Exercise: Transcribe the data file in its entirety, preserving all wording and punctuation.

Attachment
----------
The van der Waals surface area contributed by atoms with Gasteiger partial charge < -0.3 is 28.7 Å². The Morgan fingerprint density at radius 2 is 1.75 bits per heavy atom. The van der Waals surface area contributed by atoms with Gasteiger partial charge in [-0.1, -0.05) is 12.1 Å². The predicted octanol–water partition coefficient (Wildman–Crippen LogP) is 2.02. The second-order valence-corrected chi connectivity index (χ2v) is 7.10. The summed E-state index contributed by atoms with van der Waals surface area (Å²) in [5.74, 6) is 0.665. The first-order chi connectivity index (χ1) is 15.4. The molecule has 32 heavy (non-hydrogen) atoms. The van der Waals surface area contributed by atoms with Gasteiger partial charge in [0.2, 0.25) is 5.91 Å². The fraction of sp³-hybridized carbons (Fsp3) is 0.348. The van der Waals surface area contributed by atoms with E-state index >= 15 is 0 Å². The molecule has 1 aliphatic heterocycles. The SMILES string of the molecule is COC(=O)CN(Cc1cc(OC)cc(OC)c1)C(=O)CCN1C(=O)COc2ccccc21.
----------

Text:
The van der Waals surface area contributed by atoms with Gasteiger partial charge < -0.3 is 28.7 Å². The Morgan fingerprint density at radius 2 is 1.75 bits per heavy atom. The van der Waals surface area contributed by atoms with Gasteiger partial charge in [-0.1, -0.05) is 12.1 Å². The predicted octanol–water partition coefficient (Wildman–Crippen LogP) is 2.02. The second-order valence-corrected chi connectivity index (χ2v) is 7.10. The summed E-state index contributed by atoms with van der Waals surface area (Å²) in [5.74, 6) is 0.665. The first-order chi connectivity index (χ1) is 15.4. The molecule has 32 heavy (non-hydrogen) atoms. The van der Waals surface area contributed by atoms with Gasteiger partial charge in [0.2, 0.25) is 5.91 Å². The fraction of sp³-hybridized carbons (Fsp3) is 0.348. The van der Waals surface area contributed by atoms with E-state index >= 15 is 0 Å². The molecule has 1 aliphatic heterocycles. The SMILES string of the molecule is COC(=O)CN(Cc1cc(OC)cc(OC)c1)C(=O)CCN1C(=O)COc2ccccc21.